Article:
Empirical Approach for Modelling Tree Phenology in Mixed Forests Using Remote SensingNoumonvi, Koffi Dodji; Oblisar, Gal; Zust, Ana; Vilhar, Ursa;
Phenological events are good indicators of the effects of climate change, since phenological phases are sensitive to changes in environmental conditions. Although several national phenological networks monitor the phenology of different plant species, direct observations can only be conducted on individual trees, which cannot be easily extended over large and continuous areas. Remote sensing has often been applied to model phenology for large areas, focusing mostly on pure forests in which it is relatively easier to match vegetation indices with ground observations. In mixed forests, phenology modelling from remote sensing is often limited to land surface phenology, which consists of an overall phenology of all tree species present in a pixel. The potential of remote sensing for modelling the phenology of individual tree species in mixed forests remains underexplored. In this study, we applied the seasonal midpoint (SM) method with MODIS GPP to model the start of season (SOS) and the end of season (EOS) of six different tree species in Slovenian mixed forests. First, substitute locations were identified for each combination of observation station and plant species based on similar environmental conditions (aspect, slope, and altitude) and tree species of interest, and used to retrieve the remote sensing information used in the SM method after fitting the best of a Gaussian and two double logistic functions to each year of GPP time series. Then, the best thresholds were identified for SOS and EOS, and the results were validated using cross-validation. The results show clearly that the usual threshold of 0.5 is not best in most cases, especially for estimating the EOS. Despite the difficulty in modelling the phenology of different tree species in a mixed forest using remote sensing, it was possible to estimate SOS and EOS with moderate errors as low as <8 days (Fagus sylvatica and Tilia sp.) and <10 days (Fagus sylvatica and Populus tremula), respectively.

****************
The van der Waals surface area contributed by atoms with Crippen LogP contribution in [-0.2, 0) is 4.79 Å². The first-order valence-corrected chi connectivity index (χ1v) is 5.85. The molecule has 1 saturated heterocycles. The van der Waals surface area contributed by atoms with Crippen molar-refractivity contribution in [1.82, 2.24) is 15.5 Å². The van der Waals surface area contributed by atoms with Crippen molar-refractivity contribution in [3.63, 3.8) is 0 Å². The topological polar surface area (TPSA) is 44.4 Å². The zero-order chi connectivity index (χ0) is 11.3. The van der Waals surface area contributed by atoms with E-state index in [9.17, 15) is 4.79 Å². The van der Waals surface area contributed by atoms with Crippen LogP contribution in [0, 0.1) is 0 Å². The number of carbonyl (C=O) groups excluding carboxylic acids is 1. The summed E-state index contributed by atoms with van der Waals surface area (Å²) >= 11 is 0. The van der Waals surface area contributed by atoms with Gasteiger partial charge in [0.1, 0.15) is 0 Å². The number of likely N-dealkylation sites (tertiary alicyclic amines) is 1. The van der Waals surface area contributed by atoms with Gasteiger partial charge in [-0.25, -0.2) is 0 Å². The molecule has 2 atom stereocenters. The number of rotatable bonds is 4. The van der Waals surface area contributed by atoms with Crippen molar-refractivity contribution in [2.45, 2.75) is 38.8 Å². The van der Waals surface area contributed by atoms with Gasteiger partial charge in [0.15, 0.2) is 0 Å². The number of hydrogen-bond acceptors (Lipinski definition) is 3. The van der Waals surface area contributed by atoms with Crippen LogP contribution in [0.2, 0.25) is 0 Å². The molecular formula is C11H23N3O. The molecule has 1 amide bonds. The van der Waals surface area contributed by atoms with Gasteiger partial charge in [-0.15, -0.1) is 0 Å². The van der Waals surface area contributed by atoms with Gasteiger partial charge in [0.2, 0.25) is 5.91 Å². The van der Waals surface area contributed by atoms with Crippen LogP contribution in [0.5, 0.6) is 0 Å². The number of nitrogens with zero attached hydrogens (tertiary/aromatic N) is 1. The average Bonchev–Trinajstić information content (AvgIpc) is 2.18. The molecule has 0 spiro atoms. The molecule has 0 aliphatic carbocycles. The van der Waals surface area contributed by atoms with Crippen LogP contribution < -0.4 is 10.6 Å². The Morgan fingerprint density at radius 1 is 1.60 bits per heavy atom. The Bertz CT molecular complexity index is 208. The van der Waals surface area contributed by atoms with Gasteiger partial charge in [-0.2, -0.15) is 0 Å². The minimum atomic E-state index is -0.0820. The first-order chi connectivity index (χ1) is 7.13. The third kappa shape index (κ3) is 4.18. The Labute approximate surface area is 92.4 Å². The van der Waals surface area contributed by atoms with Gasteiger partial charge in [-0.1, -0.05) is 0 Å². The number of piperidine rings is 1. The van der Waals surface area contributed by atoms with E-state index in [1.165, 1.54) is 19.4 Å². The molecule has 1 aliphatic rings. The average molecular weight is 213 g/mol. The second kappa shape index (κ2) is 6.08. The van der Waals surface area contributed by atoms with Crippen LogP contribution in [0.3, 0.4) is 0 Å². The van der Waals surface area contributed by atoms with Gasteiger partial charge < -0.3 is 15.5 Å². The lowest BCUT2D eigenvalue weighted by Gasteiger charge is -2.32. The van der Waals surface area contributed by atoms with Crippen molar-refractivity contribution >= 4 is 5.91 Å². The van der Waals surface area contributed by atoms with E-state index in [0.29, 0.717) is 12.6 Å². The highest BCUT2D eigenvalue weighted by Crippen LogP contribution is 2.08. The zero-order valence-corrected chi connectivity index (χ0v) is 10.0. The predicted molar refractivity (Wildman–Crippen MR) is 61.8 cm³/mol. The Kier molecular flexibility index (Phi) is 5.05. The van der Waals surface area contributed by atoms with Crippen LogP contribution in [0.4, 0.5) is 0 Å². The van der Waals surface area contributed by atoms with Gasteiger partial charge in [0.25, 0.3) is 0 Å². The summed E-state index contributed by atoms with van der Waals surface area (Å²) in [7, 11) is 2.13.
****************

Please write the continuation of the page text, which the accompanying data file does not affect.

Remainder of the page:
phenology modelling; start of season; end of season; remote sensing; MODIS GPP; vegetation indices; threshold methods
Published inRemote Sensing 2021, volume: 13, number: 15, article number: 3015
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